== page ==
Eventually, Capt. Amy cranked up the engines and we retraced our route south out of Unakwik Inlet. Inside the cabin, we were seated across from a pair of young, female, Korean journalists, one a television producer, the other a newspaper reporter on her way home after covering The Donald for the last two years. It was fascinating getting their impression of America and Americans in the Age of Trump. And we were left speechless when they told us the story of their journey to catch the boat that morning. They had driven all the way from Denali the day before, letting the GPS on their phones navigate for them. The GPS took them onto the Denali Highway, AK8, a graded road through the permafrost and mountains. On the way, they got a flat tire in their rental car. In the middle of nowhere. Outside of cellphone coverage. Fortunately, a passerby stopped and helped them change the tire and they finally got underway again, only to arrive in Valdez too late to check in to their hotel for the night.
They slept nearly the entire boat ride back to Valdez, with the exeption of the sighting of a couple Humpback Whales. They woke up for that.
And they also stayed awake to see the colony of Stellar Sea Lions we passed on the southern shore of Glacier Island a little while later.
Rounding the eastern end of Glacier Island, we turned north, back up Valdez Arm. Capt. Amy pointed out Bligh Island and Bligh Reef to Starboard, where the Exxon Valdez ran aground, ON GOOD FRIDAY 1989! You can’t make this stuff up. What is it with Good Friday around here?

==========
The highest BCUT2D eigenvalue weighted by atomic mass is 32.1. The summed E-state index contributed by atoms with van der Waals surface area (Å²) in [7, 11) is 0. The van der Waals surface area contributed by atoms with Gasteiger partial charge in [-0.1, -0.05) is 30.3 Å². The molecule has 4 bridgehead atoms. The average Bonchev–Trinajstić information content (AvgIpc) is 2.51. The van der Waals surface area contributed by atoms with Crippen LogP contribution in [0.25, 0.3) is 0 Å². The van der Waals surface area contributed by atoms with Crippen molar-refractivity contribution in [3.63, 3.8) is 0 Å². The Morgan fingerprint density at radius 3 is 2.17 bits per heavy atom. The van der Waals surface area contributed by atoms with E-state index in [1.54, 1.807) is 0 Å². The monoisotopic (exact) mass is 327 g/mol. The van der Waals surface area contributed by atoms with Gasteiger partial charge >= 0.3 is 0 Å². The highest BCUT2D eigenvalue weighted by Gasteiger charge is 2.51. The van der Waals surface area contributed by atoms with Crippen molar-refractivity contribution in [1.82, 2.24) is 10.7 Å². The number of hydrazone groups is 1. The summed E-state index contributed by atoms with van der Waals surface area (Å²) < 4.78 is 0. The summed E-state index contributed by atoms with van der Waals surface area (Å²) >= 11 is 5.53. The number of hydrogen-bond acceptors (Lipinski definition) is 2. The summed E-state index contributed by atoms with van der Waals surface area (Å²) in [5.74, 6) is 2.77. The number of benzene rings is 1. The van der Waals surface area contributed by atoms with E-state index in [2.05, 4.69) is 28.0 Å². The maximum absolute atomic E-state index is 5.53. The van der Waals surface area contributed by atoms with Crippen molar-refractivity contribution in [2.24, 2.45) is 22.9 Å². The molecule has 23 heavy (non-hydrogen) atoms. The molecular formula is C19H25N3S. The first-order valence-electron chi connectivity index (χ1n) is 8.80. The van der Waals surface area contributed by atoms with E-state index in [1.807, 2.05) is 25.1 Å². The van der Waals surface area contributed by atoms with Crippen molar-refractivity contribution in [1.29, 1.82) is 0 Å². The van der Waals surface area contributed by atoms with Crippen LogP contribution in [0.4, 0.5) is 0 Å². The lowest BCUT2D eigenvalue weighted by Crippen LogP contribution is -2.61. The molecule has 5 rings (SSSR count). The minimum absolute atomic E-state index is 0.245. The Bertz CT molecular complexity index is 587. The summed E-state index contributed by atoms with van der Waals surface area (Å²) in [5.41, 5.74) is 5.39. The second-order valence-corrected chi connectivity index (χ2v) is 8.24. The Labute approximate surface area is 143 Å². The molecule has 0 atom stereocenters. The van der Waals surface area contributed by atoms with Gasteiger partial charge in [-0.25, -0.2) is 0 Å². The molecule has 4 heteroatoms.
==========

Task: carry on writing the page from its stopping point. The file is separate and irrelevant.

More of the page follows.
The grounding of the Exxon Valdez, 25 miles out of port from the Valdez Marine Terminal, was considered at the time to be the worst environmental disaster in America, exceeded since then only by the Deepwater Horizon blowout in 2010 in the Gulf of Mexico.
In an earlier post, I talked about the Trans-Alaska Pipeline. To date, nearly 18 billion barrels of oil have been transported from Prudhoe Bay on the North Face to the Marine Terminal at Valdez and, excluding two acts of vandalism, less than 15,000 barrels have leaked and all spilt oil was contained and has been recovered. That’s a leakage factor of just 0.0000008% – essentially 1 barrel spilt for every 1,250,000 barrels pumped!
When the hull of the Exxon Valdez tore open on Bligh Reef (due to human error), 260,000 barrels of oil spilled out and spread over 1,300 miles of indented Alaskan coastline. Clearly pipelines are a much safer way to transport oil than doing so by sea. And yet, thinking of the Keystone and Dakota Access pipelines, people who depend upon oil for nearly every aspect of their daily life protest this way of bringing crude to market. I don’t get it.
Arriving back at Valdez, we again passed the Valdez Marine Terminal. The fog had mostly burned off and the sea otters had gone, but now we could see the 18 storage tanks on shore, capable of storing a little over 9 million barrels of oil from the North Slope. It’s a secure area, so we weren’t able to visit there, though I would have liked to.
On the map, below, I’ve outlined our route in red. Tomorrow we will be taking the Alaska Marine Highway ferry to Whittier (blue dashed line), then we’ll drive to Cooper Landing in the heart of the Kenai Peninsula, hoping for sunny days.